Review: ‘CinemAbility’ an arresting look at disabled in film, TV
When “The Celluloid Closet” debuted in 1996, it became an instant landmark in the fight for gay equality. Rob Epstein and Jeffrey Friedman’s documentary presented a mostly dispiriting history of homosexuals on the big screen and concluded that, given the power of cinema in shaping psyches and societies, fairer representations of the gay community were urgently needed.
In “CinemAbility,” filmmaker Jenni Gold adopts a similar message and tack on behalf of the physically disabled. Narrated by actress Jane Seymour and packed with A-list interviewees, this exhaustive and eye-opening documentary explores images of the physically disabled on TV and in the movies.
Because cinema’s earliest stories about disability now strike us as patently offensive — popular tropes included supposedly handicapped beggars who faked their infirmities and blind girls who miraculously regained their eyesight as a reward for virginal behavior — the film’s overall narrative is one of rocky but steady progress.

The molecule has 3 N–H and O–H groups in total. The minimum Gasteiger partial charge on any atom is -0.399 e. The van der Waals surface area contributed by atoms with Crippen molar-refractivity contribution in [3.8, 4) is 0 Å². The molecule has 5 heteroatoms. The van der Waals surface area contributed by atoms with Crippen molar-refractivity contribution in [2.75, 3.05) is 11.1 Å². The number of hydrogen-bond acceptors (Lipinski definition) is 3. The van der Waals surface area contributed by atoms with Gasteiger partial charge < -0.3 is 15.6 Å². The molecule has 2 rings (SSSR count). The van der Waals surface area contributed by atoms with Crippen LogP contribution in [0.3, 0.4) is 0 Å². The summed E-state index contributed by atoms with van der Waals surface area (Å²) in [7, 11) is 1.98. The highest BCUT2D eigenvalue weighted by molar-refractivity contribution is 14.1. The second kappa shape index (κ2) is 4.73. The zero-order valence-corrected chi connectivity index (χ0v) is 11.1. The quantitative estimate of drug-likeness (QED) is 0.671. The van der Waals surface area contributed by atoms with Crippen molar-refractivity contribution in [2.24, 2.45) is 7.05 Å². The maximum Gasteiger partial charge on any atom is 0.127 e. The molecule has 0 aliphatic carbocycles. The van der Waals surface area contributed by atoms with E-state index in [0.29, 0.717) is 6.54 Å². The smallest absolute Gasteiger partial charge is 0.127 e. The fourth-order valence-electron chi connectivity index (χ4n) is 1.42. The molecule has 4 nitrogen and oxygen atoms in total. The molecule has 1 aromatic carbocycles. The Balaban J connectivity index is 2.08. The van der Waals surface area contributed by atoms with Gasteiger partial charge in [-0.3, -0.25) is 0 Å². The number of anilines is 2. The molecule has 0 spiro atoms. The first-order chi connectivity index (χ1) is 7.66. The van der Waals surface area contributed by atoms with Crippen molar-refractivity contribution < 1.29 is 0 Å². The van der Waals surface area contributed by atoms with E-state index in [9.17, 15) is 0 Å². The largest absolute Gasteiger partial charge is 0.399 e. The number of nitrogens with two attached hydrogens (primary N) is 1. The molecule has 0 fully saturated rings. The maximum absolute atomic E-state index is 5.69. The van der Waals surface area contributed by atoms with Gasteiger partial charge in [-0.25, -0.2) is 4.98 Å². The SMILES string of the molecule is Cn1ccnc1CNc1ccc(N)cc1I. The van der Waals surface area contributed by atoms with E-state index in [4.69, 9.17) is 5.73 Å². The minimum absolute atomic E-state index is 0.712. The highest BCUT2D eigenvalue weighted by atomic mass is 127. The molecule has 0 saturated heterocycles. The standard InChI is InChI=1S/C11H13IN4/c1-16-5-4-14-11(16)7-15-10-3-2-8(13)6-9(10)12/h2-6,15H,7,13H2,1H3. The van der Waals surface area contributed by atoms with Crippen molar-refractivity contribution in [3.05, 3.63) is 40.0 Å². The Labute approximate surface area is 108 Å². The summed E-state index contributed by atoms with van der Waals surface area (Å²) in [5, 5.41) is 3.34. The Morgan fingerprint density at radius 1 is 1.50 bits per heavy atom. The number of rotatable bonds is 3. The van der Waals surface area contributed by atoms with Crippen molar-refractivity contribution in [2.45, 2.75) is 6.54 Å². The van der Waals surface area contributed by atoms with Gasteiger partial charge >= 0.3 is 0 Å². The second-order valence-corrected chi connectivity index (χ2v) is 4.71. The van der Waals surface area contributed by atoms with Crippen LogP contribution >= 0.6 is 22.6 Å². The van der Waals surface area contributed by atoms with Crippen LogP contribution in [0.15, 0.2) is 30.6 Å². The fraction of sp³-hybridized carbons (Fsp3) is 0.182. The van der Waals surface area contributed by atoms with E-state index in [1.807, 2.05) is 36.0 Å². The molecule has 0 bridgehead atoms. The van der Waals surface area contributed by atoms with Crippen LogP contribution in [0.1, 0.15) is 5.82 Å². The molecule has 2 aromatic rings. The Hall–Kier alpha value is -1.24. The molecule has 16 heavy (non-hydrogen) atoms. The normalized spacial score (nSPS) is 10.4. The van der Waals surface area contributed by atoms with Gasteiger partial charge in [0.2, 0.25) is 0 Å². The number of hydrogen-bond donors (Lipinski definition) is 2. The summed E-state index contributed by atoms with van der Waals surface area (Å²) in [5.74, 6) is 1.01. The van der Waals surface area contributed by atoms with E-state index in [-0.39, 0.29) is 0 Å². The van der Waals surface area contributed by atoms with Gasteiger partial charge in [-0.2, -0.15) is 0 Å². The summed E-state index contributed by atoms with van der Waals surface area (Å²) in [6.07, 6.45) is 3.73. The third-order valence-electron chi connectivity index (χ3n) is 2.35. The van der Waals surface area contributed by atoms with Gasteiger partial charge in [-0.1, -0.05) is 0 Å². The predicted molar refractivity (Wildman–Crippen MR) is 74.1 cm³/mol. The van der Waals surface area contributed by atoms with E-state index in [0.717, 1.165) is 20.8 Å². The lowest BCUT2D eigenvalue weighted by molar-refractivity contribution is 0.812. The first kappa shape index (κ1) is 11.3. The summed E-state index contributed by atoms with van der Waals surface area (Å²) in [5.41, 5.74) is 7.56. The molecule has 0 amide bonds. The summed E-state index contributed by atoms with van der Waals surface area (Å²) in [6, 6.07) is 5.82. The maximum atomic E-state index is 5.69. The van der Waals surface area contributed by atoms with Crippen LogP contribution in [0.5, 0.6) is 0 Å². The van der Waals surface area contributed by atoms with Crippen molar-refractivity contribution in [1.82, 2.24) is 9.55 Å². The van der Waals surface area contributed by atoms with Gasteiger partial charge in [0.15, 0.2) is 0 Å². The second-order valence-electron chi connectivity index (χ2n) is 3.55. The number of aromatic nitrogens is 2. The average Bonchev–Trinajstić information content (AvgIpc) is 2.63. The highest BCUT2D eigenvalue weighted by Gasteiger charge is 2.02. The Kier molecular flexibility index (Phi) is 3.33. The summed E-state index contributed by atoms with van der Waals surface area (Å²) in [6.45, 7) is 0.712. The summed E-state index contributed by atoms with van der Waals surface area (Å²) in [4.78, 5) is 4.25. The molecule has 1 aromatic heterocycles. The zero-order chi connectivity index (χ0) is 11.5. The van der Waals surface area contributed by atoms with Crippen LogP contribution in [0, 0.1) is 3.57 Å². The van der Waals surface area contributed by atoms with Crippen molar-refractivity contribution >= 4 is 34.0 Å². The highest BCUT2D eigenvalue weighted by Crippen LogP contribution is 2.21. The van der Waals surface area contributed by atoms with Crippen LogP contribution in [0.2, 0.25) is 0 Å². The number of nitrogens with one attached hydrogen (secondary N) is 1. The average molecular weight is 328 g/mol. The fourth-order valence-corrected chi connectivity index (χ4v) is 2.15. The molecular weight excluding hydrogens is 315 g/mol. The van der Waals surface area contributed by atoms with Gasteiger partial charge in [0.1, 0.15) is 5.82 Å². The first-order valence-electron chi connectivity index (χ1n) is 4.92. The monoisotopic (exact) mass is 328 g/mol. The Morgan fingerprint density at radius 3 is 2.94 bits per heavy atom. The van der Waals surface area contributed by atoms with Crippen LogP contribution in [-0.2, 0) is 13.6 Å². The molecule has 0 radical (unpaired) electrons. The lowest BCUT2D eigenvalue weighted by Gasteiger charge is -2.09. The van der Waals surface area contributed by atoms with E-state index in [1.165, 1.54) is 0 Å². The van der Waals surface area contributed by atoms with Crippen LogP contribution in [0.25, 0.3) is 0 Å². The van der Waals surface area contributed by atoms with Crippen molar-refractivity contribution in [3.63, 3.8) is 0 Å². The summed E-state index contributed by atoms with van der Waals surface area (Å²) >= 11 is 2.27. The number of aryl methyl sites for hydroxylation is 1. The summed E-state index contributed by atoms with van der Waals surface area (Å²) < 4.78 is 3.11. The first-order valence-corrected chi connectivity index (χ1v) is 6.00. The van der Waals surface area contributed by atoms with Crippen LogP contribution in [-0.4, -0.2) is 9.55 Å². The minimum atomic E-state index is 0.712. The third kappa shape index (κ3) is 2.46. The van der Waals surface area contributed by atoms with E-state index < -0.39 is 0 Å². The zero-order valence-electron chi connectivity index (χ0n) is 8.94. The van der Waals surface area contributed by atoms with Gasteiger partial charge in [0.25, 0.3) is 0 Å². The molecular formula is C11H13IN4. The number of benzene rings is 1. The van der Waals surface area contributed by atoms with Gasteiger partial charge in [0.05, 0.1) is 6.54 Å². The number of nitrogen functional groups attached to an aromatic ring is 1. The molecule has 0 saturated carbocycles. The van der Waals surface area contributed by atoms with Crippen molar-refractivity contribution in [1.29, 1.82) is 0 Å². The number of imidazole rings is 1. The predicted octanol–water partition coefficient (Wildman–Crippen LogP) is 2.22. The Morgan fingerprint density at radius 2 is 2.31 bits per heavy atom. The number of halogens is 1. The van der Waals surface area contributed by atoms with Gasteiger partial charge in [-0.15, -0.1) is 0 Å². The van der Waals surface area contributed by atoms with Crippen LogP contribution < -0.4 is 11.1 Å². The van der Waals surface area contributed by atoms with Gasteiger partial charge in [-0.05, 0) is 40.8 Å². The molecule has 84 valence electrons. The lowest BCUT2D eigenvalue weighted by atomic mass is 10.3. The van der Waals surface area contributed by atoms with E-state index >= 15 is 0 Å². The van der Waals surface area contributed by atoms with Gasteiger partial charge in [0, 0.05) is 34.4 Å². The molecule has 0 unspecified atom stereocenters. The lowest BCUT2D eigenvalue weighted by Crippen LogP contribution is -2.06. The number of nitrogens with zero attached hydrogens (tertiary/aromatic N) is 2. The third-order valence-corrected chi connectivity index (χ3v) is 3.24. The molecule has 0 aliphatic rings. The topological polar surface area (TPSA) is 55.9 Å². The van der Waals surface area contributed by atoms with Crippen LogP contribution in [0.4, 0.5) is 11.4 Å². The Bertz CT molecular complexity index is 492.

The film’s most interesting segment arrives halfway through, when the talking heads weigh in on the appropriateness of able-bodied actors playing disabled roles. Producer Janis Hirsch compares it to blackface, while director Garry Marshall insists that “it’s really about talent and magic” — not accurate representation. The discussion ends without resolution, a sign that the disabled community is quite diverse — and they have a lot of opinions about how they’re being portrayed by Hollywood.
“CinemAbility.” MPAA rating: PG-13 for some thematic elements and language. Running time: 1 hour, 38 minutes. At Laemmle Town Center 5, Encino.
Inside the business of entertainment
The Wide Shot brings you news, analysis and insights on everything from streaming wars to production — and what it all means for the future.
You may occasionally receive promotional content from the Los Angeles Times.